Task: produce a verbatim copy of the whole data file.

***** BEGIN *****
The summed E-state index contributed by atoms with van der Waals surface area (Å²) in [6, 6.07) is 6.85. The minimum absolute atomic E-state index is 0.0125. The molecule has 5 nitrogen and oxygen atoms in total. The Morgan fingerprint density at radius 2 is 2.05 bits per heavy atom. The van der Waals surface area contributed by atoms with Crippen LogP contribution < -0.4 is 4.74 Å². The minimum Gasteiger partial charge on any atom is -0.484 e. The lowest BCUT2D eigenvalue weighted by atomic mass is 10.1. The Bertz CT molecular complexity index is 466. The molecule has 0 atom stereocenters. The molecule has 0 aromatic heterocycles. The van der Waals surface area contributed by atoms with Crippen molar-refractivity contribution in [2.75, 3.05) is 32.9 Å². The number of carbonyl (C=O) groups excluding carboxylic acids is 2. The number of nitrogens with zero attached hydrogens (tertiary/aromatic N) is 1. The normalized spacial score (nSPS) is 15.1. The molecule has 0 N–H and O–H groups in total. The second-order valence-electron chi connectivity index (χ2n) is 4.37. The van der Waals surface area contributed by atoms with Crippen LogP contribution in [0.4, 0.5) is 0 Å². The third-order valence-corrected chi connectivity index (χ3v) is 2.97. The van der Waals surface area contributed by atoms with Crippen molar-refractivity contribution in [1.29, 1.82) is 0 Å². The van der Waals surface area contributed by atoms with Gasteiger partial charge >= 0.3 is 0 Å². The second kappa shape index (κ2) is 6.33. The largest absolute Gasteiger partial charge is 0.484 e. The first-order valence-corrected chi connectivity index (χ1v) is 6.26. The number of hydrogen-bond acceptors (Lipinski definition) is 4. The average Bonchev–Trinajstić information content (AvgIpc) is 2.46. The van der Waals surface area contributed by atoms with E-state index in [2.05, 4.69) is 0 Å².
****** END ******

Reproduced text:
The summed E-state index contributed by atoms with van der Waals surface area (Å²) in [6, 6.07) is 6.85. The minimum absolute atomic E-state index is 0.0125. The molecule has 5 nitrogen and oxygen atoms in total. The Morgan fingerprint density at radius 2 is 2.05 bits per heavy atom. The van der Waals surface area contributed by atoms with Crippen LogP contribution < -0.4 is 4.74 Å². The minimum Gasteiger partial charge on any atom is -0.484 e. The lowest BCUT2D eigenvalue weighted by atomic mass is 10.1. The Bertz CT molecular complexity index is 466. The molecule has 0 atom stereocenters. The molecule has 0 aromatic heterocycles. The van der Waals surface area contributed by atoms with Crippen molar-refractivity contribution in [2.75, 3.05) is 32.9 Å². The number of carbonyl (C=O) groups excluding carboxylic acids is 2. The number of nitrogens with zero attached hydrogens (tertiary/aromatic N) is 1. The normalized spacial score (nSPS) is 15.1. The molecule has 0 N–H and O–H groups in total. The second-order valence-electron chi connectivity index (χ2n) is 4.37. The van der Waals surface area contributed by atoms with Crippen LogP contribution in [0.4, 0.5) is 0 Å². The third-order valence-corrected chi connectivity index (χ3v) is 2.97. The van der Waals surface area contributed by atoms with Crippen molar-refractivity contribution in [1.29, 1.82) is 0 Å². The van der Waals surface area contributed by atoms with Gasteiger partial charge >= 0.3 is 0 Å². The second kappa shape index (κ2) is 6.33. The largest absolute Gasteiger partial charge is 0.484 e. The first-order valence-corrected chi connectivity index (χ1v) is 6.26. The number of hydrogen-bond acceptors (Lipinski definition) is 4. The average Bonchev–Trinajstić information content (AvgIpc) is 2.46. The van der Waals surface area contributed by atoms with E-state index in [2.05, 4.69) is 0 Å².